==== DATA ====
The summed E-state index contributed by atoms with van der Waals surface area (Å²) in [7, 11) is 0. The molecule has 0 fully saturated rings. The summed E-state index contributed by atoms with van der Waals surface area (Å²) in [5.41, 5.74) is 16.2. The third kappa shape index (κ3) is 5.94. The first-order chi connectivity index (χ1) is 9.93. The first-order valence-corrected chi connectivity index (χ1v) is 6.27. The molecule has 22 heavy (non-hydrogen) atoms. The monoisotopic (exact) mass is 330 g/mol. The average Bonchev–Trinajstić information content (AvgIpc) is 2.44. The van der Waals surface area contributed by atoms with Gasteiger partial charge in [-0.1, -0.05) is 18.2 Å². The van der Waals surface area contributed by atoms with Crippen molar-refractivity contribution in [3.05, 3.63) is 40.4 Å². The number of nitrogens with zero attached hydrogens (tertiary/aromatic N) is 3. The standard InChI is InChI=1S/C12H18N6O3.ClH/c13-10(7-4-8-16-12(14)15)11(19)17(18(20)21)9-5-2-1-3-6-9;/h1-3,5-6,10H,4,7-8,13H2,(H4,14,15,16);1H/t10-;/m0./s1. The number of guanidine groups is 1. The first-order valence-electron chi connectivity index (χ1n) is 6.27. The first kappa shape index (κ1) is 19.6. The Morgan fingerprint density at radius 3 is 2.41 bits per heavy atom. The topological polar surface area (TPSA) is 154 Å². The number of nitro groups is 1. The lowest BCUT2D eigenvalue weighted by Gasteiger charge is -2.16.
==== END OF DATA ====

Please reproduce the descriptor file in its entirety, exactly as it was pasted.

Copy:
The summed E-state index contributed by atoms with van der Waals surface area (Å²) in [7, 11) is 0. The molecule has 0 fully saturated rings. The summed E-state index contributed by atoms with van der Waals surface area (Å²) in [5.41, 5.74) is 16.2. The third kappa shape index (κ3) is 5.94. The first-order chi connectivity index (χ1) is 9.93. The first-order valence-corrected chi connectivity index (χ1v) is 6.27. The molecule has 22 heavy (non-hydrogen) atoms. The monoisotopic (exact) mass is 330 g/mol. The average Bonchev–Trinajstić information content (AvgIpc) is 2.44. The van der Waals surface area contributed by atoms with Gasteiger partial charge in [-0.1, -0.05) is 18.2 Å². The van der Waals surface area contributed by atoms with Crippen molar-refractivity contribution in [3.05, 3.63) is 40.4 Å². The number of nitrogens with zero attached hydrogens (tertiary/aromatic N) is 3. The standard InChI is InChI=1S/C12H18N6O3.ClH/c13-10(7-4-8-16-12(14)15)11(19)17(18(20)21)9-5-2-1-3-6-9;/h1-3,5-6,10H,4,7-8,13H2,(H4,14,15,16);1H/t10-;/m0./s1. The number of guanidine groups is 1. The first-order valence-electron chi connectivity index (χ1n) is 6.27. The first kappa shape index (κ1) is 19.6. The Morgan fingerprint density at radius 3 is 2.41 bits per heavy atom. The topological polar surface area (TPSA) is 154 Å². The number of nitro groups is 1. The lowest BCUT2D eigenvalue weighted by Gasteiger charge is -2.16.